Hunter Pence, Texas Rangers Pence worked with swing guru Doug Latta in the offseason and revived his career. The good news is he’s cheap with no commitment beyond this season. He was on the IL for a while this season with a groin injury. Age makes him a moderate risk but they wouldn’t have to count on him to be an impact guy.

Shin-Soo Choo, Texas Rangers Choo is a reliable on-base machine but, as you’d expect from a 37-year-old, is not a great defensive player. He’s also signed for $21 million for next season, so he’s not exactly a great value play. If the Rangers were willing to pay down some of the contract, he’s be a fairly attractive option but seems like a long shot trade candidate.

Alex Gordon, Kansas City Royals Gordon is kind of the American League Jason Heyward. He never quite lived up to the hype offensively but the offense he provided in his career went unnoticed because of unimpressive batting averages and good power but nothing special. And, like Heyward, he provided a lot of value on defense in a corner-outfield spot, in his prime. After three down seasons, he’s bounced back in 2019. He is fairly expensive, with a $20 million salary in 2019 but the Braves obviously would only have to pay a portion of that for the remainder of this season. There’s a $23 million mutual option for 2020 with a $4 million buyout. If the Royals got a good prospect, perhaps they’d be willing to cover the buyout.

Trey Mancini, Baltimore Orioles Mancini is a bat-first corner-outfielder. He’s probably not quite as good as his reputation, because his poor defense negates some of his offensive value and he’s not an elite bat, but still a solid player. He’s not arb eligible until this offseason and won’t be a free agent until after the 2022 season. At 27, he may not be the type player the Braves want to give up legit talent then be stuck with for three more seasons, even if he would help this season.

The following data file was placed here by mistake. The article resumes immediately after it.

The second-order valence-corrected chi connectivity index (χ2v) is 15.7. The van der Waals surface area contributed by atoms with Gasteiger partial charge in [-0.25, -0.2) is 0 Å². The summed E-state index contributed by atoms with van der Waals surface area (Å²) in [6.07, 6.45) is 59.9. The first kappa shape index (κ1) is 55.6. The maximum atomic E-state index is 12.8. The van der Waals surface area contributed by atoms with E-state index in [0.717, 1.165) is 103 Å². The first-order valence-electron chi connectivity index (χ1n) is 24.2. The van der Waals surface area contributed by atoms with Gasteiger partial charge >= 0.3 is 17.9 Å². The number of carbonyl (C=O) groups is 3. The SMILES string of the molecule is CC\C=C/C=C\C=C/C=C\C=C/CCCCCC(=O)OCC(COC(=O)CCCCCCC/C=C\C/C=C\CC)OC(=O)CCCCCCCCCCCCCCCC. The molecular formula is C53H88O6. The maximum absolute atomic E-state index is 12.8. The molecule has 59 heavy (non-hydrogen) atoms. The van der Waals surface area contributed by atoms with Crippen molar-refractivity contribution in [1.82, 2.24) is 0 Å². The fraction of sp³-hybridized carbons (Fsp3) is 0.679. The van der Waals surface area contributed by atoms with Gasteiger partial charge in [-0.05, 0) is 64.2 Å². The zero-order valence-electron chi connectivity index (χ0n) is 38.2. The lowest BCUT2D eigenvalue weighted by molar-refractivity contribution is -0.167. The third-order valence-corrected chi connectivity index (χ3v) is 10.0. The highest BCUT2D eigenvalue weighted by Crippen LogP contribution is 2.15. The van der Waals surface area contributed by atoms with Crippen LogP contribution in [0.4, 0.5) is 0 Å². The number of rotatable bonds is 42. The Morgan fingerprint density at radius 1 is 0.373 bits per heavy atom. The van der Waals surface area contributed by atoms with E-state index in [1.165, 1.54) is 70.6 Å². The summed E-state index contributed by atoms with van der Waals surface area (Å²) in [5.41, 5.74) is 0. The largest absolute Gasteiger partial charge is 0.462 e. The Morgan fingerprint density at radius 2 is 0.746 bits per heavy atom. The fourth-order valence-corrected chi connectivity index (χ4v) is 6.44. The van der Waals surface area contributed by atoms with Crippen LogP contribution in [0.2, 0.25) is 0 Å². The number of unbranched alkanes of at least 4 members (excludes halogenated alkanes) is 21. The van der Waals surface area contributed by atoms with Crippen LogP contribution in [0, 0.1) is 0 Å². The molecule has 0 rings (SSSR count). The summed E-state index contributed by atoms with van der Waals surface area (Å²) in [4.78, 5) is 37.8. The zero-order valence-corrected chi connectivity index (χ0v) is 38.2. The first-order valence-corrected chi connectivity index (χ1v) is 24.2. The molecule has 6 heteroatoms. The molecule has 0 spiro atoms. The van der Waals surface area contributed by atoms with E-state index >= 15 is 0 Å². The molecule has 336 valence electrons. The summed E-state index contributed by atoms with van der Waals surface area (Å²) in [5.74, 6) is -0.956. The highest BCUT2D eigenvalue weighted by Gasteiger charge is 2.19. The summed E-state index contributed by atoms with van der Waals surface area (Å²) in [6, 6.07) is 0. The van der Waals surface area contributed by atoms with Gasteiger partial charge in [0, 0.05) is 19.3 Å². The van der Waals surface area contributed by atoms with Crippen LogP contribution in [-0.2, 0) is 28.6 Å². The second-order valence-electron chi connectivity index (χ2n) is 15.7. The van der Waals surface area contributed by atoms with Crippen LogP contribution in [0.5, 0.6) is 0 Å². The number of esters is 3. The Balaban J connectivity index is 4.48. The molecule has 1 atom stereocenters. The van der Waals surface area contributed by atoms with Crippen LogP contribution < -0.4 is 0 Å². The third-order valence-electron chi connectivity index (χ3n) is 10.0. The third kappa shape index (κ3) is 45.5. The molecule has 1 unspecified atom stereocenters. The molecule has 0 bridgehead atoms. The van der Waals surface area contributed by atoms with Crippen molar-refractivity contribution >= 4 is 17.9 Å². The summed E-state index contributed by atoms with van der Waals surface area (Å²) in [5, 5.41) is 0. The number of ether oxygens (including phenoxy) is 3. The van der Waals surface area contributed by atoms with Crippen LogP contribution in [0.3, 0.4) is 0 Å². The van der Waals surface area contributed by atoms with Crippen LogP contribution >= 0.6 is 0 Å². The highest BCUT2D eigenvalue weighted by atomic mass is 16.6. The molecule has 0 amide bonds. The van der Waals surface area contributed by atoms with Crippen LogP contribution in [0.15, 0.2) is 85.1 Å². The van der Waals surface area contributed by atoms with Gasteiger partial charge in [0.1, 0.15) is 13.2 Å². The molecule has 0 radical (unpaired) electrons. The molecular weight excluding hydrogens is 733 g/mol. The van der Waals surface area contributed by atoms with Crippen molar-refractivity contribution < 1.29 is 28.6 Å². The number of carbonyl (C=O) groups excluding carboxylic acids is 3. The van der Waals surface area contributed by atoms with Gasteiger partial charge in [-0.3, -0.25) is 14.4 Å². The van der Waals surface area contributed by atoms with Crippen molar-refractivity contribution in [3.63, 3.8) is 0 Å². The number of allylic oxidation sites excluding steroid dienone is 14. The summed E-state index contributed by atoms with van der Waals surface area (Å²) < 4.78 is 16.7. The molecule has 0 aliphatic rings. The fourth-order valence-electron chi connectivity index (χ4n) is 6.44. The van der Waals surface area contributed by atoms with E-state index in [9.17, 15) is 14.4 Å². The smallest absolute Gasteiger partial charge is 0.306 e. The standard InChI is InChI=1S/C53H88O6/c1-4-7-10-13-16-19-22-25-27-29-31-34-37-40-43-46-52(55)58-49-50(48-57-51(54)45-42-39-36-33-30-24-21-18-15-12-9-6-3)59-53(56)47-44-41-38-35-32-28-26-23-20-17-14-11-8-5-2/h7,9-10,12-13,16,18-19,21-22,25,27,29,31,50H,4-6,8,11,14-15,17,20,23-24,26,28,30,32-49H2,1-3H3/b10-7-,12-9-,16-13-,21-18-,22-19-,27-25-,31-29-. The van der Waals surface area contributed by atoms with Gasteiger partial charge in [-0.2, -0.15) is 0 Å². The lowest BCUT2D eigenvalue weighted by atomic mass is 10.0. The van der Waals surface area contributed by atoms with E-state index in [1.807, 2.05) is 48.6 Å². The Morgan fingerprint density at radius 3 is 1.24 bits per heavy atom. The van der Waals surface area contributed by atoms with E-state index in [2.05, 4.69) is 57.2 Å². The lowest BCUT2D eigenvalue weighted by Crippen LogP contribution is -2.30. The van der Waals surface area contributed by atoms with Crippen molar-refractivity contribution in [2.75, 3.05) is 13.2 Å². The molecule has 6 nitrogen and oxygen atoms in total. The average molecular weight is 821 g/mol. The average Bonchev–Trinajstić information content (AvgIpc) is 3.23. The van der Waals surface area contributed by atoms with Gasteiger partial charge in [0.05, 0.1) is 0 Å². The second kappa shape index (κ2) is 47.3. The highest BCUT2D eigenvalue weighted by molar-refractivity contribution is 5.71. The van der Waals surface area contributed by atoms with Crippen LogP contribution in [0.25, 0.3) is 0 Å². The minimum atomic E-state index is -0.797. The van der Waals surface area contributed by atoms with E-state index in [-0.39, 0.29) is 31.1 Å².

Charlie Blackmon, Colorado Rockies The former North Gwinnett High School, Young Harris, and Georgia Tech star is signed through 2021, has a $21 million player option for 2022, and $10 million option for 2023 that could increase up to $18 million, depending on some performance incentives leading up to that point. But, rumors are he’s on the trade block. The Rockies could try to use Blackmon to gain some roster depth. But it may be tough for them to get back the package of players to make a trade attractive without eating a good chunk of his contract. Also, his stats away from Coors Field (his on-base is just above .300 and his slugging is just under .430) look a lot different than his home stats. But every park in the N.L. West outside of Coors Field (and Chase Field) are pitcher-friendly. His park-adjusted career numbers are fine, so I wouldn’t be concerned about the ballpark as much as I would be about his decline over the last couple of years. Seems a lot would have to line up right to make a trade for Blackmon work.